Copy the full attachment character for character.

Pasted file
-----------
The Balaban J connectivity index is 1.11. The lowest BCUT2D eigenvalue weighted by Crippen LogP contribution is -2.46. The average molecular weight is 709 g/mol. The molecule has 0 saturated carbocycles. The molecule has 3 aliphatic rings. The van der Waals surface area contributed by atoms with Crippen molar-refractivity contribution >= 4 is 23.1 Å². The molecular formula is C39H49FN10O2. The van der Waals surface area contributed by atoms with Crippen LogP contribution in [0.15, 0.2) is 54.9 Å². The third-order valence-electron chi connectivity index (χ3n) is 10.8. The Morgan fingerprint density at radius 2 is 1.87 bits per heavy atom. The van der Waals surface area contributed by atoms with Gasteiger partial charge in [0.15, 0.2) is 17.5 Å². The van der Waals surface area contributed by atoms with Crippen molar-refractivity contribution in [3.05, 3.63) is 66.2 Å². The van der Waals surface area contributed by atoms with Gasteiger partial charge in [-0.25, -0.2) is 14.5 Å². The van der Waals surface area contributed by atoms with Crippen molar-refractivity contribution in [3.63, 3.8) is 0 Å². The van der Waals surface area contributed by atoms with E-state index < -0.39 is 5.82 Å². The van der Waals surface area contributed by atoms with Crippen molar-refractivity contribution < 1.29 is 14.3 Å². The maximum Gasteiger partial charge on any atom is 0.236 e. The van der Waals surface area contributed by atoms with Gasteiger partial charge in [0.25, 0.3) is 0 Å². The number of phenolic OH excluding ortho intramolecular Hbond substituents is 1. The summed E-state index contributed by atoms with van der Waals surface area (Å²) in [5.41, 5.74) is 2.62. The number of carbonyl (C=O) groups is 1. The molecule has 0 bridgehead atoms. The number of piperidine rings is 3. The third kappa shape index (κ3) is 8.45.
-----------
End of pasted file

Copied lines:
The Balaban J connectivity index is 1.11. The lowest BCUT2D eigenvalue weighted by Crippen LogP contribution is -2.46. The average molecular weight is 709 g/mol. The molecule has 0 saturated carbocycles. The molecule has 3 aliphatic rings. The van der Waals surface area contributed by atoms with Crippen molar-refractivity contribution >= 4 is 23.1 Å². The molecular formula is C39H49FN10O2. The van der Waals surface area contributed by atoms with Crippen LogP contribution in [0.15, 0.2) is 54.9 Å². The third-order valence-electron chi connectivity index (χ3n) is 10.8. The Morgan fingerprint density at radius 2 is 1.87 bits per heavy atom. The van der Waals surface area contributed by atoms with Gasteiger partial charge in [0.15, 0.2) is 17.5 Å². The van der Waals surface area contributed by atoms with Crippen molar-refractivity contribution in [3.05, 3.63) is 66.2 Å². The van der Waals surface area contributed by atoms with Gasteiger partial charge in [-0.25, -0.2) is 14.5 Å². The van der Waals surface area contributed by atoms with Crippen molar-refractivity contribution in [3.63, 3.8) is 0 Å². The van der Waals surface area contributed by atoms with E-state index < -0.39 is 5.82 Å². The van der Waals surface area contributed by atoms with Crippen molar-refractivity contribution < 1.29 is 14.3 Å². The maximum Gasteiger partial charge on any atom is 0.236 e. The van der Waals surface area contributed by atoms with Gasteiger partial charge in [0.25, 0.3) is 0 Å². The number of phenolic OH excluding ortho intramolecular Hbond substituents is 1. The summed E-state index contributed by atoms with van der Waals surface area (Å²) in [5.41, 5.74) is 2.62. The number of carbonyl (C=O) groups is 1. The molecule has 0 bridgehead atoms. The number of piperidine rings is 3. The third kappa shape index (κ3) is 8.45.